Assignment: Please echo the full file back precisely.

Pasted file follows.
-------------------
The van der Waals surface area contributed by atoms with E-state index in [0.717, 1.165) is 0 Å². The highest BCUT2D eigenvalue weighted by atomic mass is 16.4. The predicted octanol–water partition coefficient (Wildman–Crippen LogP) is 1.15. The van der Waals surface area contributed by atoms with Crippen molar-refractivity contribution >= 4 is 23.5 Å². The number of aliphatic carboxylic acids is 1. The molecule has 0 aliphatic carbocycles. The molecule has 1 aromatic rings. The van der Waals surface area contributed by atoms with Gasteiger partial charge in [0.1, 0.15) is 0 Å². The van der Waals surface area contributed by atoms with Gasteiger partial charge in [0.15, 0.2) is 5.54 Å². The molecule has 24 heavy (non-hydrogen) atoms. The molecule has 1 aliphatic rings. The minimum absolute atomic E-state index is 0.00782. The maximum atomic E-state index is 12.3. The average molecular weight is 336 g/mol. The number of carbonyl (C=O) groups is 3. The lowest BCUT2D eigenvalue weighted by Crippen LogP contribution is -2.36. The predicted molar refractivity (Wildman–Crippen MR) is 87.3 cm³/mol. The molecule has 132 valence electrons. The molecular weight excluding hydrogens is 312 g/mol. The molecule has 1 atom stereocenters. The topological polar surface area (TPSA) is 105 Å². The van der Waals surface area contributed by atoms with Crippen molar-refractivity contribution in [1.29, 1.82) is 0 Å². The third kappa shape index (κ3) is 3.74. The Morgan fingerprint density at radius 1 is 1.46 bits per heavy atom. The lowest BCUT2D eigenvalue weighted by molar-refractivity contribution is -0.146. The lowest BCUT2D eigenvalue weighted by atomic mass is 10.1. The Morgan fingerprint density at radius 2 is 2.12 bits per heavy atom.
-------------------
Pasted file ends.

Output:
The van der Waals surface area contributed by atoms with E-state index in [0.717, 1.165) is 0 Å². The highest BCUT2D eigenvalue weighted by atomic mass is 16.4. The predicted octanol–water partition coefficient (Wildman–Crippen LogP) is 1.15. The van der Waals surface area contributed by atoms with Crippen molar-refractivity contribution >= 4 is 23.5 Å². The number of aliphatic carboxylic acids is 1. The molecule has 0 aliphatic carbocycles. The molecule has 1 aromatic rings. The van der Waals surface area contributed by atoms with Gasteiger partial charge in [0.1, 0.15) is 0 Å². The van der Waals surface area contributed by atoms with Gasteiger partial charge in [0.15, 0.2) is 5.54 Å². The molecule has 24 heavy (non-hydrogen) atoms. The molecule has 1 aliphatic rings. The minimum absolute atomic E-state index is 0.00782. The maximum atomic E-state index is 12.3. The average molecular weight is 336 g/mol. The number of carbonyl (C=O) groups is 3. The lowest BCUT2D eigenvalue weighted by Crippen LogP contribution is -2.36. The predicted molar refractivity (Wildman–Crippen MR) is 87.3 cm³/mol. The molecule has 132 valence electrons. The molecular weight excluding hydrogens is 312 g/mol. The molecule has 1 atom stereocenters. The topological polar surface area (TPSA) is 105 Å². The van der Waals surface area contributed by atoms with Crippen molar-refractivity contribution in [1.29, 1.82) is 0 Å². The third kappa shape index (κ3) is 3.74. The Morgan fingerprint density at radius 1 is 1.46 bits per heavy atom. The lowest BCUT2D eigenvalue weighted by molar-refractivity contribution is -0.146. The lowest BCUT2D eigenvalue weighted by atomic mass is 10.1. The Morgan fingerprint density at radius 2 is 2.12 bits per heavy atom.